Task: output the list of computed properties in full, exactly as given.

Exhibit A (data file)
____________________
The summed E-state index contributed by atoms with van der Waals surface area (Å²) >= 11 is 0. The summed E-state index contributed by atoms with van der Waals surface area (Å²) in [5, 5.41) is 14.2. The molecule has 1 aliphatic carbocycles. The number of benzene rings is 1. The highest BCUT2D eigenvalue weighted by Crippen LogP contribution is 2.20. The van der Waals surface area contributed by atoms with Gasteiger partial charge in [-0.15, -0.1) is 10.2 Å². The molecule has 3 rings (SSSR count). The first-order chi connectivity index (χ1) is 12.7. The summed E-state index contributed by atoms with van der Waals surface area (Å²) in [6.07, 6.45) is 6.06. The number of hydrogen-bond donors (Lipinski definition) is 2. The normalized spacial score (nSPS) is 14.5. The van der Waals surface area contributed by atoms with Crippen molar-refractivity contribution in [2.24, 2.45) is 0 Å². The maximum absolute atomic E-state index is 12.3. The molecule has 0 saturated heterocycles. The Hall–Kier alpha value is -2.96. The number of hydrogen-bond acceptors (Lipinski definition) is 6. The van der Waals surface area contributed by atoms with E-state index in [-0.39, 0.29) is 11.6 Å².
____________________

The summed E-state index contributed by atoms with van der Waals surface area (Å²) >= 11 is 0. The summed E-state index contributed by atoms with van der Waals surface area (Å²) in [5, 5.41) is 14.2. The molecule has 1 aliphatic carbocycles. The number of benzene rings is 1. The highest BCUT2D eigenvalue weighted by Crippen LogP contribution is 2.20. The van der Waals surface area contributed by atoms with Gasteiger partial charge in [-0.15, -0.1) is 10.2 Å². The molecule has 3 rings (SSSR count). The first-order chi connectivity index (χ1) is 12.7. The summed E-state index contributed by atoms with van der Waals surface area (Å²) in [6.07, 6.45) is 6.06. The number of hydrogen-bond donors (Lipinski definition) is 2. The normalized spacial score (nSPS) is 14.5. The van der Waals surface area contributed by atoms with Crippen molar-refractivity contribution in [2.24, 2.45) is 0 Å². The maximum absolute atomic E-state index is 12.3. The molecule has 0 saturated heterocycles. The Hall–Kier alpha value is -2.96. The number of hydrogen-bond acceptors (Lipinski definition) is 6. The van der Waals surface area contributed by atoms with E-state index in [-0.39, 0.29) is 11.6 Å².